What is a mortgage?
If you’ve been thinking about becoming a homeowner, you might be concerned how you’ll be able to pay for such a huge expense. The asking price for most properties is well beyond the purchasing power of the average person, so how have so many people been able to buy a home? Rather than paying for the entire home up front, most buyers decide to finance their purchase by taking out a mortgage.
What is a mortgage in simple words?
A mortgage is a loan used to buy a home. Rather than paying hundreds of thousands of dollars all at once, most homeowners choose to work with lenders and organize a purchasing plan that can be paid off over time.
When the mortgage process is finalized, the home itself serves as collateral, meaning your lender has the right to foreclose the property if your monthly mortgage payments are continually missed. As a first-time homeowner, this regular installment will likely be your largest monthly expense. In addition to paying off the loan’s principal, these mortgage payments cover a variety of additional charges.
What is interest?
On top of repaying the purchase price of the home, your lender will include an interest charge on every monthly bill. Simply put, the interest rate on your mortgage is the cost of borrowing money from your lender. Taken as a percentage of your overall loan amount, interest rates are determined by current market indexes and margins, as well as your personal financial history and cash on hand. Depending on what type of mortgage you apply for, the amount you pay each month can vary. While conventional loans carry significant costs, some government-backed loans, like FHA mortgages, might offer more affordable options.
Let’s say you decide to apply for a 30-year fixed rate mortgage with an interest rate of 3%*. The loan’s repayment plan would be stretched out over the course of three decades with an annual 3% interest included on each bill. As you continue making timely payments, you’ll start to gain equity in the home, expanding your ownership stake in the property and opening up further financial opportunities.
Mortgage terms to know
There’s a lot that goes into home financing, and newcomers to the field can quickly feel overwhelmed by confusing real estate jargon. In the early stages of the mortgage process, you’ll likely come across a few terms you might not fully understand, but are important to know. Here’s some key mortgage terminology for a better grasp on what goes into a home loan:
- Down Payment
- Private mortgage insurance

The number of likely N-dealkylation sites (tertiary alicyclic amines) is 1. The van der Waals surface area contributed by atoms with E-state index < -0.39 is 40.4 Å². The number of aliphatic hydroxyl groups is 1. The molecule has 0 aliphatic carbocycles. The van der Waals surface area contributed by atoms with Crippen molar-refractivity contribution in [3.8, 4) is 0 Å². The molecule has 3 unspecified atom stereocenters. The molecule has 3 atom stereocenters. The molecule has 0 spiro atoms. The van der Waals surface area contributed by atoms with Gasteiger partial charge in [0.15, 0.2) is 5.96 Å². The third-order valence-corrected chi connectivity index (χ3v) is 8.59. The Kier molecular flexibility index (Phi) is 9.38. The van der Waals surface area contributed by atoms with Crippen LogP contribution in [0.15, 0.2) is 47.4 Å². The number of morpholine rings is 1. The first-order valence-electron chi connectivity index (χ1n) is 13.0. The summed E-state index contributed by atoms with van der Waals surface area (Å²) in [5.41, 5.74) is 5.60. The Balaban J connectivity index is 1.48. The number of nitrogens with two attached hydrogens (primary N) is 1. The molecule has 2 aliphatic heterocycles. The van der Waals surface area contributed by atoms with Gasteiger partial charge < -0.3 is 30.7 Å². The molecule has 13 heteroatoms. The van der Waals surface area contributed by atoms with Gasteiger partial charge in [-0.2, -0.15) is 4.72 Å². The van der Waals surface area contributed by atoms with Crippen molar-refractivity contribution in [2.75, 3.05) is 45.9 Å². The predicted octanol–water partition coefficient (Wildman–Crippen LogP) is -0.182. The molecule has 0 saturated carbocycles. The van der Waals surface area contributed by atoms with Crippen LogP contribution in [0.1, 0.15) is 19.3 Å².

- Loan officer
- Closing costs
Down payments are an initial investment in your new home that establishes your ownership of the property. Down payments typically amount to 20% or more of the home’s sale price, but that can vary depending on which type of mortgage you choose.
The rest of the sales price is loaned by your lender, establishing their lien on the property as well.
Down payments can be one of the largest hurdles for buyers to overcome. Most mortgages require a minimum down payment option of 20%, which would amount to $40,000 on a $200,000 home. If you aren’t able to cover this upfront expense, your lender might require you to pay for private mortgage insurance.
Private mortgage insurance
For most mortgages, an application that falls short of your lender’s approval standards might come back stipulating the requirement for private mortgage insurance, or PMI.
Most of the time PMI is required if you’re unable to contribute 20% or more to a down payment. This shortfall might indicate that you carry a bit more risk and will need to pay for PMI to ease your lenders concern.
While it is paid by you as the borrower, PMI is designed to protect your lender’s investment in the mortgage and allows them to to recoup any losses they encounter if the loan should fail.
By providing lenders with this security, PMI lets lenders issue loans that would otherwise carry too much risk to be approved and allows borrowers to purchase a home sooner without having to save up as much of a down payment.
When shopping around for a mortgage, a loan officer, or LO, acts as an intermediary between you and your lender. These professionals work to identify your specific needs and match you with a mortgage that can provide a suitable financing package.
By taking a close look at your credit score, financial history and available funds, loan officers are able to estimate your borrowing capacity and recommend mortgage options based on their expertise.
They’ll also act as a liaison throughout the approval and underwriting process. Any required documents are collected and organized by the LO before being passed on for further review.
Your annual percentage rate, or APR, is the total cost of borrowing money from your lender. In addition to your interest, APR encapsulates any additional expenses your lender expects to be paid in part each month, as well as one time costs such as discount points, lender fees and other closing costs.
Origination charges, some closing costs and mortgage insurance (if applicable) are all included in your APR. Because of these added expenses, your APR will always be a bit higher than your interest rate.
APR allows you to get a true idea of the full cost of your mortgage. By understanding the APRs offered by multiple lenders, you’ll get a better sense of who can truly provide the best financing package for you.
When you first begin the mortgage process, your lender is required to provide a “loan estimate” laying out the many additional costs associated with processing a home loan. As the estimate may show, the cost of appraisers, real estate agents and underwriting add up to an expense that needs to be settled in order for the loan to be officially finalized.
These “closing costs” are usually handled with a single payment at the very end of the homebuying process. In addition to covering the lender’s costs of operation, this collection of fees pays any expenses associated with third-party service providers that were involved in the sale.
What are the different types of mortgages?